I remember the day we got the news that Adam , my only child at the time, had cancer. I said to my self, “Yesterday. everything was fine. Today..nothing is fine.” I can still feel that anguish inside my soul that was screaming, “Not my baby. Not my baby. ” I had not even heard of that many children having cancer. Most people had not. Even though I had graduated nursing school, it was most uncommon to hear of. And, I was only 25 years old. What did I know about caring for a child that may die. Everything I thought I knew about the life my husband and were planning to live was out the window. I was scared.
Our pediatrician told us that morning at his office that he felt there was a tumor in his belly. Sent us straight to hospital for a 24 hour urine collection to be sure. That was 38 years ago. I suppose they have more sophisticated tests to tell right away by now. But, by the next morning we knew that he had neuroblastoma. I knew this was a highly aggressive cancer. Most children are diagnosed before age 2. Adam was 3 1/2. Later we found out it had an additional type of cell…so he actually had ganglianeuroblastoma.
This pic, above, was made about 2 weeks before his diagnosis. No signs, no symptoms. A round little tummy that we all joked was holding too many cookies. Never thinking it was holding something so monstrous. His tumor was on one of his adrenal glands. Life changed for us in more ways than one…within 2 days he was being operated on…and, for the next 9 years, we were at Children’s hospital as much as we were home.
He was about 5 here and we took a little trip to 6 Flags before we went back for more surgery. He never looked sick. Except for the time he spent in ICU, you could not convince folks he had cancer.
He was a scared, brave little boy and had to endure many, many extremely painful things. Tests that they put kids to sleep for now, they didn’t even consider doing that then. Horrible days..horrible memories.
Q: What is neuroblastoma?
A: Neuroblastoma is a solid tumor cancer of the sympathetic nervous system that originates in the nerve tissue of the neck, chest, abdomen, or pelvis, but most commonly in the adrenal gland.
Q: What is the average age of children diagnosed with neuroblastoma?
A: 22 months.
Q: What is the incidence rate of neuroblastoma?
A: Approximately 8 children per million under the age of 15 are diagnosed with neuroblastoma.
Q: How common is neuroblastoma?
A: Neuroblastoma accounts for 8 to 10 percent of all childhood cancers. It is the most common cancer in infants.
Q: What is the mortality rate of neuroblastoma compared to other pediatric cancers?
A: Neuroblastoma accounts for 15 percent of all childhood cancer deaths.
Q: How many children per year are diagnosed with neuroblastoma?
A: Approximately 650 to 700 children per year are diagnosed with neuroblastoma in the United States.
Q: What is the survival rate of neuroblastoma?
A: Neuroblastoma is a very aggressive form of pediatric cancer and almost 70 percent of patients have advanced stage disease at the time of diagnosis. The survival rate of high-risk children is approximately 40 percent.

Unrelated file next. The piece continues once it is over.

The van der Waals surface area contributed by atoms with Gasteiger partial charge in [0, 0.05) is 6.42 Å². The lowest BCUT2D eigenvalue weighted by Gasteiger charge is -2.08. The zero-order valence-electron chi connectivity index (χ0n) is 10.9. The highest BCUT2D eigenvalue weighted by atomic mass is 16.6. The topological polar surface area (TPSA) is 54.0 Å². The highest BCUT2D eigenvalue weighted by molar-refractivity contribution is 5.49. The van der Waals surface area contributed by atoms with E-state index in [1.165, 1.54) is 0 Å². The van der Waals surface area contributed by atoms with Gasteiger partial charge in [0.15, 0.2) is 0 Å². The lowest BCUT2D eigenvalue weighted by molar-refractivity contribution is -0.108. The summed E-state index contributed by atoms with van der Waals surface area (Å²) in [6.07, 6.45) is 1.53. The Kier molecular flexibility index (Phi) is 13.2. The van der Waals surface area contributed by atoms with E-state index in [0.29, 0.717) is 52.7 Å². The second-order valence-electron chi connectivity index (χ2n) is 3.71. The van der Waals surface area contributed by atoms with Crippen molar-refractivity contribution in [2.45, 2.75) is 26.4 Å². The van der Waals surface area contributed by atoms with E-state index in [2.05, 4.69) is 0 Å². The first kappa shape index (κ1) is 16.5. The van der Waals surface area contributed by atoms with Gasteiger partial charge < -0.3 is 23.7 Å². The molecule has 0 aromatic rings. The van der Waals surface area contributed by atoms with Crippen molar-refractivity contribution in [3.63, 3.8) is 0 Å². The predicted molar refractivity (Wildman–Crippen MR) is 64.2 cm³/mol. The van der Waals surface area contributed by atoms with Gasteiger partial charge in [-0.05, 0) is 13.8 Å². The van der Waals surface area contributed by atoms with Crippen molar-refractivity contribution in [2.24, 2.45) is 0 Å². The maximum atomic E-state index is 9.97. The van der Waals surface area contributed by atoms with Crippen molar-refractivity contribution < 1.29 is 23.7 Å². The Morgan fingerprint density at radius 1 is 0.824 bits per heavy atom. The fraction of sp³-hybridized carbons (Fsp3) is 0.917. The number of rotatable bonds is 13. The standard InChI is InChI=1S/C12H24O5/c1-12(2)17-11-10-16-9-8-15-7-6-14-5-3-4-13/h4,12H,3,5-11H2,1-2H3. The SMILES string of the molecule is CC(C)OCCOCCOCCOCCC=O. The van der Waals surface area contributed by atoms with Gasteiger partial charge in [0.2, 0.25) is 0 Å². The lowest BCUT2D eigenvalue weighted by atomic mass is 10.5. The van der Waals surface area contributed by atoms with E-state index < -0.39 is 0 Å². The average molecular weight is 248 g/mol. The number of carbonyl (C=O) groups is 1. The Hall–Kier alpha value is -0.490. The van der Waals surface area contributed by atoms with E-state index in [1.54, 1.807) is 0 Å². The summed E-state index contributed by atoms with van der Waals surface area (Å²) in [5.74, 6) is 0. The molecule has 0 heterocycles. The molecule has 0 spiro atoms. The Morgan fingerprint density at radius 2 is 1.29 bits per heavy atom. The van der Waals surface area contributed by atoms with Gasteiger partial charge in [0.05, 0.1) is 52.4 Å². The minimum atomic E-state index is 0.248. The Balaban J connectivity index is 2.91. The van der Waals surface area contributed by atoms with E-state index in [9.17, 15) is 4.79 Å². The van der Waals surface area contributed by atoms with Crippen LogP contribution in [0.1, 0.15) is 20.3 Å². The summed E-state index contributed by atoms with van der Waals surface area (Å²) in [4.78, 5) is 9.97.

We were in the old Children’s hospital in Birmingham. A small 6 story building stuck in a row of other buildings. It was nothing like the wonderful facility they have now. Actually when we were in about 4 years they did some renovations and it was better, but at the beginning…it was an old, dirty looking, scary place to be. Their policy was that when a child went to surgery or ICU or anywhere overnight, you gave up your room. So, when Adam went to surgery, we had to take all our things and store them in our car. and, we were sent to the waiting area. If I had to draw a simulation of hell…it may be this room. Long and skinny with no windows. Light entering only from the door which led off a dingy, dark hallway… bare lightbulbs in the ceiling. There were old chairs like you see in every institution …no comfort, just a straight chair. Approximately 15 down one side, 5 across the back, 15 down the other side, and a table and coffee maker along with a low table stacked with newspaper and magazines from 20 or so years back at the other end. And a telephone. And down the middle of that skinny old room, was another row of 15 chairs…each facing opposite from the one beside it. Many people had suitcases and clothes with them because they did not have a car. So all there possessions they needed in the hospital had to go under their chair. Or beside them in the aisles. Wherever you sat, there were folks staring you in the face. Some who wanted to know everything about you and your family and why you were there, all about your child’s illness and then thought you needed to know all about them. They were lonely and scared just like I was. But, I preferred to try to read. We all had to sign our name on a pad beside the phone. When the phone rang, whoever was closest would answer and call out a name. And, the room would get quiet while you talked. No privacy. No cell phones yet. But, the worst part of this experience was that of the 60 or so people in this room everyday…50 of them were chain smokers! This was before people had laws against such. There was no smoking laws at all. The air in the room was saturated with tobacco smoke. It lingered on the low ceiling and swirled around and under every chair. It filtered through whatever we were wearing and it settled there. It gave me migraines. I wore it everywhere. But I sat there to be close as I could to my baby. There was no where else to go…unless you went to the bigger lobby downstairs, but they would not call you in that lobby, so you were cut off. This is where you ate if someone went and got food. And, even worse…this is where you slept. A lucky few got blankets and pillows sometimes. This was as close to hell as I’ve ever been. I hated to walk back in, if I left to go to the cafeteria or the bathroom. But, that’s what all us parents did as long as our child was not in a regular room. We suffered in our own way while our children were healing.